Does your child get enough vitamin D in their diet? Probably not, according to several different doctors and health organizations, who within the past year have come out with numerous recommendations that parents up their children’s vitamin D intake. The most recent recommendation: On October 20, 2008, the American Academy of Pediatrics came out and stated that all children should be given a daily vitamin D supplement of 400 IUs.
Why Vitamin D is Important
A problem that pediatricians thought had been solved with the vitamin D fortification of milk, cereal and other foods; vitamin D deficiency is once again emerging as a significant health risk in children. In a June 2008 study published in the Archives of Pediatric and Adolescent Health, Dr. Catherine Gordon and her colleagues at the Children’s Hospital in Boston tested toddlers for vitamin D intake. They found that 40% of toddlers tested below average levels. A previous study by Dr. Gordon among adolescents found that 42% of the older kids were deficient as well. “Vitamin D deficiency was twice as common in teens as we assumed it would be,” she stated, adding that research from her and others has shown it to be a bigger health problem than anyone ever realized.
The potential adverse health consequences of not getting enough vitamin D are numerous:
A deficiency in vitamin D can cause a child’s bones to be half of the density they should be.
It affects bone structure and growth.
Weak teeth and dental erosion can be caused by a vitamin D deficiency.
It can lead to rickets.
- Not enough vitamin D has also been linked to an increased risk of osteoporosis, hypertension, heart attack and diabetes.
- Vitamin D is a building block for hormones and it strengthens the immune system, so lack of it can disrupt these systems.
- Vitamin D helps regulate sleep-wake cycles, so lack of it can disrupt your sleep patterns.
The Causes of Vitamin D deficiency
Several factors are leading to this condition. Children are consuming more junk food and less milk and other vitamin D rich foods. The childhood obesity epidemic is contributing to the problem as well, as fat cells trap vitamin D, preventing it from being absorbed into the vital organs. But the biggest problem is a lack of sunlight. The body can store vitamin D from foods and vitamin supplements, but unlike other vitamins, it requires ultraviolet B (UVB) rays from the sun in order to metabolize it into a form that the body can actually use. More pollution and greater use of sunscreen (SPF 15 blocks 99 percent of UVB light), along with the unfortunate fact that children are spending less and less time outside, is leading to major deficiencies in vitamin D. Estimates are that worldwide, around a billion people are either at risk of becoming or are already vitamin D deficient.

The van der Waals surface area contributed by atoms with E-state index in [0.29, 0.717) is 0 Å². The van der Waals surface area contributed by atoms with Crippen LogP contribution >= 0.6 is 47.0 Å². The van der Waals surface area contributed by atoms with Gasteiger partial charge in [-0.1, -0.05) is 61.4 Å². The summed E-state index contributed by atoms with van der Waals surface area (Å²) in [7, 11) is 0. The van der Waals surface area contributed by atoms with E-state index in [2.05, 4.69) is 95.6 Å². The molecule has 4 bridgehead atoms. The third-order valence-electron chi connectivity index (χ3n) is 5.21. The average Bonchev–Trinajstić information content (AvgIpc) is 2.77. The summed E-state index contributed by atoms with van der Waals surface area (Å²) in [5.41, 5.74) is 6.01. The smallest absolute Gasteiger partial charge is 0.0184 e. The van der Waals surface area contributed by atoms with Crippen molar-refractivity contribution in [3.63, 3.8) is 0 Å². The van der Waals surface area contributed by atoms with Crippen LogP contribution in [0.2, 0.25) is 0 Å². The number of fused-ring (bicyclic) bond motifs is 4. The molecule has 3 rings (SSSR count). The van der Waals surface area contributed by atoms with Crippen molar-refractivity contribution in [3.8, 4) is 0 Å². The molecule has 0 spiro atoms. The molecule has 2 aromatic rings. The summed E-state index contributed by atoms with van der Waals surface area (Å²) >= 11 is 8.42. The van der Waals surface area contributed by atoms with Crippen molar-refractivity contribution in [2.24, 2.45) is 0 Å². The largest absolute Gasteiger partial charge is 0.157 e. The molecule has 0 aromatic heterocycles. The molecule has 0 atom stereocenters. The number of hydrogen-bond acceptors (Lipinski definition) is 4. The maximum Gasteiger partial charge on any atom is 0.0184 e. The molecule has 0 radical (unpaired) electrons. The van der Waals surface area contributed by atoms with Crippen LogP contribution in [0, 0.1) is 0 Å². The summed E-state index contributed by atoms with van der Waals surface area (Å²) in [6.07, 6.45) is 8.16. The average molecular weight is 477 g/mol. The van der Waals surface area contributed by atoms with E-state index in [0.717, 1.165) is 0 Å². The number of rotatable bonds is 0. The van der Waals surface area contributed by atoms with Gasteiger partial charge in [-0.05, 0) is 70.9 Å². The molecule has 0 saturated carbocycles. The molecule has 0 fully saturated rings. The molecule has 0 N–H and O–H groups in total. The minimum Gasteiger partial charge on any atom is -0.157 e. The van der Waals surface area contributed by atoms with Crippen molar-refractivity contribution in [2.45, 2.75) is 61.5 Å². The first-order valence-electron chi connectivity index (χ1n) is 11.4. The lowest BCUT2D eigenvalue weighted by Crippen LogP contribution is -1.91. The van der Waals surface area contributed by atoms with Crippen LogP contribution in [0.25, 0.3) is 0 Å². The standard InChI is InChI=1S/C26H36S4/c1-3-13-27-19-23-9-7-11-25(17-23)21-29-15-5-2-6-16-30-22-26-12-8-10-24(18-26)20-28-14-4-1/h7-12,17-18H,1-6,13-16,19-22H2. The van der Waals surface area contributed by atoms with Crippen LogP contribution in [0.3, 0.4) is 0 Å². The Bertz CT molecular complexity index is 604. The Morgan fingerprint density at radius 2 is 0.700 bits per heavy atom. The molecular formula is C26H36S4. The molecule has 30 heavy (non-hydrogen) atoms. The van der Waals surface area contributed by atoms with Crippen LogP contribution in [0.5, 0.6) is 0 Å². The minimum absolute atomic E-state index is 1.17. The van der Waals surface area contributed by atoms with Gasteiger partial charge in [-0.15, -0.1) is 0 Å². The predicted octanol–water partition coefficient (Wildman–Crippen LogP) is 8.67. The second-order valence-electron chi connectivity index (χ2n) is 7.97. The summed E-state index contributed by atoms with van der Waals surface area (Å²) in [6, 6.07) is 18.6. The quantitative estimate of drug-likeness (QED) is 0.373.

What Parents Should Do
Start your children on a daily vitamin D supplement of 400 IUs. Such supplements are available at any local grocery store. Just don’t overdo it. Too much D can stress internal organs and lead to dangerously high levels of calcium in the blood.
Doctors recommend that parents have a blood test done during their child’s next check-up to determine whether or not your son or daughter has any major deficiencies. They may encourage a more stringent plan depending on what they find.
Promote a balanced diet with your children. The best foods for natural vitamin D are Salmon and tuna fish, followed by vitamin D fortified milk, yogurt, or eggs. (Note: breast milk is not vitamin D rich, and with recommendations to keep babies under 6 months out of the sun, this can cause deficiencies. Consult your doctor for further recommendations.)
Most of all make sure your children get some sun time each and every day. Experts advocate that children get around 15 minutes of direct sun exposure every day before putting on sunscreen. Preferably this should be full body exposure, as in a bathing suit. If changing your kids into their bathing suit for 15 minutes seems like a hassle, just strip them down to their underwear or even nude if they’re comfortable with it and have them run around the backyard for a while. You’ll ensure they get sun exposure and promote healthy attitudes about their body at the same time. Just be sure to keep a close eye on the clock. Anything beyond 15 minutes and those precious UVB rays start to cause sunburns, so break out the sunscreen.
Keep in mind, if you live North of Atlanta, the human body is going to be challenged to produce vitamin D from October until about March. In the winter months when the sun is lower in the sky, most UVB rays are screened out by atmospheric ozone. However, “Sensible sun exposure in spring, summer, and fall will probably last a few months into the winter,” says Michael Holick, a doctor at Boston University’s School of Medicine and author of the book: The UV Advantage. The key is to get children active and outdoors more.